Reducing laygear end float

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Reducing laygear end float

Postby 69Midge » Sat Jan 09, 2010 5:25 am

Hi,

I'm rebuilding a ribcase gearbox out of a 69 Midget and the laygear has quite a bit of end float, 0.021", and the manual says it should have 0.003-0.005" for the MK3 midget. The running surfaces in the hosuing look ok so I'm not sure why it has so much. I'm putting a new laygear and shaft in it and both the old and new laygear have the same problem. The shims in the front and back are both 0.125". I know I can get a thicker rear shim up to 0.0131" but this won't be enough to fix the problem. Is there something else I can do ? Can I get even thicker shims?

Thanks,

Greg
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Re: Reducing laygear end float

Postby Charlie Tolman » Sun Jan 10, 2010 1:49 am

Is the available thicker rear shim 0.131" (0.0131" typo ?) ?

Would you be able to make some shims from thin material, around 0.008", to add to the front and rear 0.125" shims?
I have made shims for the output shaft, and this exercise would be similar.

Some machine shops have a variety of valve spring shims, in different thicknesses and inside diameters, which might work.

Charlie Tolman
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Re: Reducing laygear end float

Postby 69Midge » Sun Jan 10, 2010 7:11 am

Yes typo, 0.131". I was thinking of putting a shim in between the spacer and the housing but wasn't sure whether this would be ok as the factory spacers have oil grooves on both sides to keep lubrication between them and the housing and if I put a shim in it it obviosuly won't so if the shim spins the side against the housing could wear the housing? or perhaps there'll still be plenty of lubrication around with a shim in and I'm worrying about nothing?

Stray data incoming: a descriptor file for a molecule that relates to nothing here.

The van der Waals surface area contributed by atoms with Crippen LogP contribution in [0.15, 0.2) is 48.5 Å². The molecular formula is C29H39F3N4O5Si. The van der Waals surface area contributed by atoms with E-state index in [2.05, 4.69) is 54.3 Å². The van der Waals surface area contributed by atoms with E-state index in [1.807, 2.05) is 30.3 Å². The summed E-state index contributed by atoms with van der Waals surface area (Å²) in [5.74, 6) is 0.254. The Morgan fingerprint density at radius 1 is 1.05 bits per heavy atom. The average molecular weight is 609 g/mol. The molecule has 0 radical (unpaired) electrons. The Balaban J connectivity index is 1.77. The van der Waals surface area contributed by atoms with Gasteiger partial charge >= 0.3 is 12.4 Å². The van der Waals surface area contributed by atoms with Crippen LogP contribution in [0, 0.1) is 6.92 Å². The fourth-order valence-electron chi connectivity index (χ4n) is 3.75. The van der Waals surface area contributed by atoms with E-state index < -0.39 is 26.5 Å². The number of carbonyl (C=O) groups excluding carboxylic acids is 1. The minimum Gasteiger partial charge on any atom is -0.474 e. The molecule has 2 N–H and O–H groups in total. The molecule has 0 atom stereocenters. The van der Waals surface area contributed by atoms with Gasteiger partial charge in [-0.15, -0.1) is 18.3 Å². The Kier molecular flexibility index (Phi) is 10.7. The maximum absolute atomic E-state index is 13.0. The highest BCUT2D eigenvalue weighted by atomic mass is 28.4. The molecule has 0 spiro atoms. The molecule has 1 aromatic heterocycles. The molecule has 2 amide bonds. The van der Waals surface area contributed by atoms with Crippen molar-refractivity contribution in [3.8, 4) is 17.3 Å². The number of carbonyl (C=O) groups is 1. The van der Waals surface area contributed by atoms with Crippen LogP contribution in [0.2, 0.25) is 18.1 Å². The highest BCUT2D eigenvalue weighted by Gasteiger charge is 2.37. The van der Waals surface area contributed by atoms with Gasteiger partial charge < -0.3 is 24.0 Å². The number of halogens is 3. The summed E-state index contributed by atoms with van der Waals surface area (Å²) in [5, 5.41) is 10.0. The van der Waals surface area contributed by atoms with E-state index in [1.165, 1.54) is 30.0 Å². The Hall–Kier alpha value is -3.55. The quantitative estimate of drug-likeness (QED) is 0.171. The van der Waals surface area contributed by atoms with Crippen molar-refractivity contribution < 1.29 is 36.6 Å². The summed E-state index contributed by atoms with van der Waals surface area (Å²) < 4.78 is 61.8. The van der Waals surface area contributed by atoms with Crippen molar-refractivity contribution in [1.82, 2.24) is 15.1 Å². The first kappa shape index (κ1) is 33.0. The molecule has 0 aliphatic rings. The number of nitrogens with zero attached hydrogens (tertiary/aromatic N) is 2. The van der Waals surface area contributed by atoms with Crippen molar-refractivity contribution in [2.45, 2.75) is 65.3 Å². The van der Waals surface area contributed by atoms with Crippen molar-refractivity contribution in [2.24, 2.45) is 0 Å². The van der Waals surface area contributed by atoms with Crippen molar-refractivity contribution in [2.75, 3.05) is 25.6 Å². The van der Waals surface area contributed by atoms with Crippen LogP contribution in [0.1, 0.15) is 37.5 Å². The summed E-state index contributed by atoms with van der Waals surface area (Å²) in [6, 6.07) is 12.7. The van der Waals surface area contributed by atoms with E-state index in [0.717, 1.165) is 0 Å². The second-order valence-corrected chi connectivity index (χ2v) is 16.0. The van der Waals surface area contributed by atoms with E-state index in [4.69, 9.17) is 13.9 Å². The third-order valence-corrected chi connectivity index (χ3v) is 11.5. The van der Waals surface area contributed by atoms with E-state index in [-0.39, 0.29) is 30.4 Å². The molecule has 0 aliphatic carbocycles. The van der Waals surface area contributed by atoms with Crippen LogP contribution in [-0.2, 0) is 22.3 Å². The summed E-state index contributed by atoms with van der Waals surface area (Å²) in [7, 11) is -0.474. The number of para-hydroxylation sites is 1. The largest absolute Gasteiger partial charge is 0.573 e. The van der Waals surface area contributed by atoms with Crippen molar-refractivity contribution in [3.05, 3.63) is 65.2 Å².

Greg
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Re: Reducing laygear end float

Postby Charlie Tolman » Mon Jan 11, 2010 1:30 am

If one used two shims fabricated from #10 gauge mild steel, with a thickness of 0.1345", the net end play should be close to 0.002". With a little "polishing" on a flat board with 180 or 240 grit wet-or-dry paper, the shim thickness could be reduced slightly, and the end-play could be increased to 0.004". A few shallow radial slots could be filed into these shims, for oiling purposes.

Using one shim of #10 gauge mild steel, and the available 0.131" rear shim, would change the 0.021" end play to approx. 0.005 to 0.006". The gears on the layshaft might not align perfectly with the gears on the main shaft. ??

Aluminum #8 gauge, at 0.1285", appears to be slightly thin for this shim application.

Just a couple of suggestions.

Charlie T.
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Re: Reducing laygear end float

Postby wworks » Tue Jan 12, 2010 9:03 pm

Greg,
You have a PM.
Dug
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End float fixed

Postby 69Midge » Fri Jan 21, 2011 7:33 am

Well my end float problem is fixed!! :D

Doug (wworks) made me a shim to order. The workmanship was 1st class and when I put it in it was spot on at 0.004" end float, instead of the 0.021" it had. Having a fellow enthusiast make it made it a lot easier for me because he understood my problem and how to fix it. If I had to go to a machine shop, explain what I needed I'm sure it would have been hard wiork. Thanks Doug!

I suspect my endlfoat may have been there from day one. When the car first came of the road in about 1984 with its previous owner the gearbox had already been apart and the laygear needle rollers had been replaced with bronze bushes and the shims had been centred punched on their edges in a futile attempt to make them fatter. This didn't fix the endfloat. It would jump out of gear now and then when dabbing the power on and off and I now wonder whether the laygear floating back and forth may have been the cause of it because apart from general wear I've found no other faults with the box.

I've bought a lot of parts for it and its cost me quite a lot but I'm now confident that I've have a good gearbox for many years to come.

Greg
Greg
Tasmania,Aus
'69 MKIII Midget
69Midge
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